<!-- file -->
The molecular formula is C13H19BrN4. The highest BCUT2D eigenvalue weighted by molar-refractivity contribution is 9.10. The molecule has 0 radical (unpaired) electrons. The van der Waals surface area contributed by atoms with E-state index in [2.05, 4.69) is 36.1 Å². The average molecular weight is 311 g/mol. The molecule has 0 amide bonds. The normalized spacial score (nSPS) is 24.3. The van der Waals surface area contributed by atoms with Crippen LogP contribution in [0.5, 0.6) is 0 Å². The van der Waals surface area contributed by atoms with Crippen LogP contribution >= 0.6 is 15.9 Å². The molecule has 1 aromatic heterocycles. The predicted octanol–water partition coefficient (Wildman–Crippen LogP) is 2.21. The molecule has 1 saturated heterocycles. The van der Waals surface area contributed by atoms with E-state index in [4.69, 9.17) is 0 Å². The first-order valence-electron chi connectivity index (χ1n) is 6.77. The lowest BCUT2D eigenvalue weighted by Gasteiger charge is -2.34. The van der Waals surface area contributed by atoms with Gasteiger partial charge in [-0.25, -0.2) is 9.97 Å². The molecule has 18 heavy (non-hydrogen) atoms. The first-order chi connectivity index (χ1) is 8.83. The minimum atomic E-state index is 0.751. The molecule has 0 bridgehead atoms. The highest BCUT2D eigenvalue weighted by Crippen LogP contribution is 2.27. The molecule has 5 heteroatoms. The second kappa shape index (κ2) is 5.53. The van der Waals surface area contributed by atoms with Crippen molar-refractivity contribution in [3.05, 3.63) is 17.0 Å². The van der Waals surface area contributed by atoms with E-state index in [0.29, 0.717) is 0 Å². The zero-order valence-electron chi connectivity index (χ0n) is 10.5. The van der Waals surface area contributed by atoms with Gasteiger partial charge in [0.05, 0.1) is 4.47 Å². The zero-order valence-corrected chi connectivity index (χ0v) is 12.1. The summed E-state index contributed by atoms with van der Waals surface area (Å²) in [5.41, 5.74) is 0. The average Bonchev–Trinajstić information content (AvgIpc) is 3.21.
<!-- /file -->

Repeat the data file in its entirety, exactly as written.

The molecular formula is C13H19BrN4. The highest BCUT2D eigenvalue weighted by molar-refractivity contribution is 9.10. The molecule has 0 radical (unpaired) electrons. The van der Waals surface area contributed by atoms with E-state index in [2.05, 4.69) is 36.1 Å². The average molecular weight is 311 g/mol. The molecule has 0 amide bonds. The normalized spacial score (nSPS) is 24.3. The van der Waals surface area contributed by atoms with Crippen LogP contribution in [0.5, 0.6) is 0 Å². The van der Waals surface area contributed by atoms with Crippen LogP contribution >= 0.6 is 15.9 Å². The molecule has 1 aromatic heterocycles. The predicted octanol–water partition coefficient (Wildman–Crippen LogP) is 2.21. The molecule has 1 saturated heterocycles. The van der Waals surface area contributed by atoms with E-state index in [4.69, 9.17) is 0 Å². The first-order valence-electron chi connectivity index (χ1n) is 6.77. The lowest BCUT2D eigenvalue weighted by Gasteiger charge is -2.34. The van der Waals surface area contributed by atoms with Gasteiger partial charge in [-0.25, -0.2) is 9.97 Å². The molecule has 18 heavy (non-hydrogen) atoms. The first-order chi connectivity index (χ1) is 8.83. The minimum atomic E-state index is 0.751. The molecule has 0 bridgehead atoms. The highest BCUT2D eigenvalue weighted by Crippen LogP contribution is 2.27. The molecule has 5 heteroatoms. The second kappa shape index (κ2) is 5.53. The van der Waals surface area contributed by atoms with Crippen molar-refractivity contribution in [3.05, 3.63) is 17.0 Å². The van der Waals surface area contributed by atoms with E-state index in [0.29, 0.717) is 0 Å². The zero-order valence-electron chi connectivity index (χ0n) is 10.5. The van der Waals surface area contributed by atoms with Gasteiger partial charge in [0.05, 0.1) is 4.47 Å². The zero-order valence-corrected chi connectivity index (χ0v) is 12.1. The summed E-state index contributed by atoms with van der Waals surface area (Å²) in [5.41, 5.74) is 0. The average Bonchev–Trinajstić information content (AvgIpc) is 3.21.